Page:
I have no idea how to body surf… but surfing the Internet is my specialty.
In the course of one of my online merry-go-rounds, I stumbled on some beautiful images that had me panting for more.
You have to believe this truth: in Africa right now, it doesn’t have to be CoCo Chanel, LV, Donna Karan or even Sarah Burton (McQueen) to be RIGHT. It just has to be AFRICAN ANKARA!
Ankara is a popular and inexpensive African textile that has been in existence for ages. It’s inability to command large wads of cash unlike its contemporaries, despite its value, made it one of the most shunned fabrics (at least in Nigeria) for a long time. Who wants cheap things?
If my mother ever needed to strap me to her back when I was a lot younger, she would rather use a lay-around Ankara wrapper, than have me soil her expensive “Hollandia” (foreign textile) with the liquid elements little children release from within :p (I never soiled my nappy, believe what you wish :D)
African women were more interested in acquiring Taffeta Laces, Dry Laces, Guinea Brocades, Damasks and other imported fabrics to reflected high economic status. This is not to mention huge collections of English and French designer suits, shirts, bags and shoes luxuriously perched in the wardrobes. Ankara just didn’t cut it.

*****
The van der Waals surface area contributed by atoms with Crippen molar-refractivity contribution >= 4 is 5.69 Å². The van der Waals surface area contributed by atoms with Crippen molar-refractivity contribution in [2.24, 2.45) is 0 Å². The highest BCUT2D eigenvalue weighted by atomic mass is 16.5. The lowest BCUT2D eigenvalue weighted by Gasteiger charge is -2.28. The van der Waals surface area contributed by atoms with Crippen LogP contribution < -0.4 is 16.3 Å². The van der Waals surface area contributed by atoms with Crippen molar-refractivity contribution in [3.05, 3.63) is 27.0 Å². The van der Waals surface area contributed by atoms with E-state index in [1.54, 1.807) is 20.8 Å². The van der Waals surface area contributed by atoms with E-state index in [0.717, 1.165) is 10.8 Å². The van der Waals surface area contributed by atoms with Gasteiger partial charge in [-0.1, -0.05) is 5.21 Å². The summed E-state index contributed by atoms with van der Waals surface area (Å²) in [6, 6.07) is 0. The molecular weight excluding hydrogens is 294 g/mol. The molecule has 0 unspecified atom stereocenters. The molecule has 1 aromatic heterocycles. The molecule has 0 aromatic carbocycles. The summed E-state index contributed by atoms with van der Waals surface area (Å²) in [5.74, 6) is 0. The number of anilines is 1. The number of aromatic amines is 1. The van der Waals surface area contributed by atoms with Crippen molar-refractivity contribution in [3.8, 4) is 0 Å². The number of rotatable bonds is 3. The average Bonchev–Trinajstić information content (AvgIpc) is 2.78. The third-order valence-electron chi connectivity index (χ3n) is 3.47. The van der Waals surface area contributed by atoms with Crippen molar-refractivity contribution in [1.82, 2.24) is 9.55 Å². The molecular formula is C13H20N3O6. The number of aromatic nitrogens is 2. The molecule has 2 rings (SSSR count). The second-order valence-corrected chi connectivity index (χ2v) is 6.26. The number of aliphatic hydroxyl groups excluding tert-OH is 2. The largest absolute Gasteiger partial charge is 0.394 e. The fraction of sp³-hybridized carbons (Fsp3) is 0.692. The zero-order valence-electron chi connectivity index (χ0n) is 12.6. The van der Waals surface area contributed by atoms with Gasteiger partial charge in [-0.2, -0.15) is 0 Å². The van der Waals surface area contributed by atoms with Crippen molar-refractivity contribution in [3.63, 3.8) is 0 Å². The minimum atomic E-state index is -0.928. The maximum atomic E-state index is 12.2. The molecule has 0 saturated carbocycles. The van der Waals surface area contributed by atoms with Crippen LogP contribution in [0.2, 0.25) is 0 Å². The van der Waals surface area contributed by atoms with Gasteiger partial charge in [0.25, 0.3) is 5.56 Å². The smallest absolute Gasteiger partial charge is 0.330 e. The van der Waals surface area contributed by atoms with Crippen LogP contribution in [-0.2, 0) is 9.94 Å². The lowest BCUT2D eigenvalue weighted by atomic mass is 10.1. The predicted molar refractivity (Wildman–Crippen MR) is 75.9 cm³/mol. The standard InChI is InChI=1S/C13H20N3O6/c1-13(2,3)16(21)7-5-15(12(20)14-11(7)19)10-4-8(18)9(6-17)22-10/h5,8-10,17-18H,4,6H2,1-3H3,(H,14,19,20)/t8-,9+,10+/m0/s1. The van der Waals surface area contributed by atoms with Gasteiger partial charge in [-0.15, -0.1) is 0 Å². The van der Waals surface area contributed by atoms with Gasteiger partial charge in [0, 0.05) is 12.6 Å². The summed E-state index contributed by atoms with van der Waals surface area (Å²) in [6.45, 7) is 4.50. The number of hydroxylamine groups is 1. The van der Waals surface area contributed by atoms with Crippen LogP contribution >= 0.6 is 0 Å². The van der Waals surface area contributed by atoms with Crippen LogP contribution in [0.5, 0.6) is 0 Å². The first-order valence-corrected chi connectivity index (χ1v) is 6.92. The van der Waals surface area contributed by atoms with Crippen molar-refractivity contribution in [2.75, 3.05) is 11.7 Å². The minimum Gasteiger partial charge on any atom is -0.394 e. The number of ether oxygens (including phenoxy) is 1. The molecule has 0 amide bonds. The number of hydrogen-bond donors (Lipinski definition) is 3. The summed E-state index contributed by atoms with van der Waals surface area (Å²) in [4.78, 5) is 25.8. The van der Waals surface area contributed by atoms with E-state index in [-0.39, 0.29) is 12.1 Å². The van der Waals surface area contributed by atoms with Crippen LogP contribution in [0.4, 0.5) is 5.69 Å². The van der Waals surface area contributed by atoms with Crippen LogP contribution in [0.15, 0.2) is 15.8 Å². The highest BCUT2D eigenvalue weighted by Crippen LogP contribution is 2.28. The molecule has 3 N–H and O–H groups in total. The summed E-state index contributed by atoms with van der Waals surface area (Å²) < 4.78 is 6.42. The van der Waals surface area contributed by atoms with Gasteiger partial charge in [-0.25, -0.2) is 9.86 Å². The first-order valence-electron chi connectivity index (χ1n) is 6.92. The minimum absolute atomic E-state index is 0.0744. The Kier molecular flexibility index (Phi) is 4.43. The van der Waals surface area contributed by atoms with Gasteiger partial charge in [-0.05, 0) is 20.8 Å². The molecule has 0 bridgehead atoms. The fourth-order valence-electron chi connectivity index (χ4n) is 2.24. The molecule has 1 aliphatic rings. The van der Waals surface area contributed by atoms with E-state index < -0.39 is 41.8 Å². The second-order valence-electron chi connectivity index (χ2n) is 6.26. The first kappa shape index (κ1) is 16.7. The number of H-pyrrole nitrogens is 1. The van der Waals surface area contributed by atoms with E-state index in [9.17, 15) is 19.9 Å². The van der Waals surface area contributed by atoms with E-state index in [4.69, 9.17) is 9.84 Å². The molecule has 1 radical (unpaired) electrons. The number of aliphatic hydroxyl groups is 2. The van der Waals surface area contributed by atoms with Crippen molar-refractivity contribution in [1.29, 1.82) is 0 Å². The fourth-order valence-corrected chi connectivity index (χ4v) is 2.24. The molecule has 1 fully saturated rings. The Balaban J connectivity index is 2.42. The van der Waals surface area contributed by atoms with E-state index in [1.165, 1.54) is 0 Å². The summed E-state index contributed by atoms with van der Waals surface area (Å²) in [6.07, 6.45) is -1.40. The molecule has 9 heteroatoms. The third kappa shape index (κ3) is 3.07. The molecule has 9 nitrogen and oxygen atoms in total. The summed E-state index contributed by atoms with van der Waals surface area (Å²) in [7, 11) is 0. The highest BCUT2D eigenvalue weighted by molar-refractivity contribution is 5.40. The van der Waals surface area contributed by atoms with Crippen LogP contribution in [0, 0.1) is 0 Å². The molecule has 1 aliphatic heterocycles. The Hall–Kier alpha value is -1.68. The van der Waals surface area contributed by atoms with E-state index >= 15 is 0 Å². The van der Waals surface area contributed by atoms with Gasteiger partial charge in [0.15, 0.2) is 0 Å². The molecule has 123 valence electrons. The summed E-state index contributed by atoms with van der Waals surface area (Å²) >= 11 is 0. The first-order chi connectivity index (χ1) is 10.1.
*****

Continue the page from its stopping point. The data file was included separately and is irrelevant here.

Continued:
Today, reverse is the case!
It looks like if you do not have an ANKARA staple item, you are not a happening Girl/Guy; especially among the younger generation.
Switching to Media Junkie mode, I perceive a shift in the power of cultural imperialism. Cultural imperialism (at the risk of sounding slightly academic this one time) is the idea that developed societies impose their cultural values on other less developed nations. This includes what you wear, what you eat (like its classy to have bacon & eggs rather than ‘Akamu’ and ‘Akara’), the music you listen to and movies you consume among many others.
Five years ago, I would have staunchly defended the value of cultural imperialism like my life depended on it. But present and ongoing developments are making me have a re-think. In The Economist article on Advertising in Africa:Nigeria’s Mad Men, they recognised this shifting paradigm in a statement:
The more affluent, younger consumers (half the population is under 20) tend to be knowledgeable about foreign brands but intensely proud of their own culture, says Mr Nwosu. They refer to Nigeria as “Naija” or “9ja”, a term that implies a love of “the food, the flamboyant dressing, the mannerisms, the boisterous—some say loud—interaction among complete strangers…
Ankara has now become the fabric-to-die-for in diverse items
– like THROW PILLOWS!!
If I were Ankara, I would sing this song for the rest of my life- “rejected stone, now the chief corner stone”.
And if Cultural Imperialism ever won the battle, African Fashion just broke free from the dungeons.
The Media Junkie!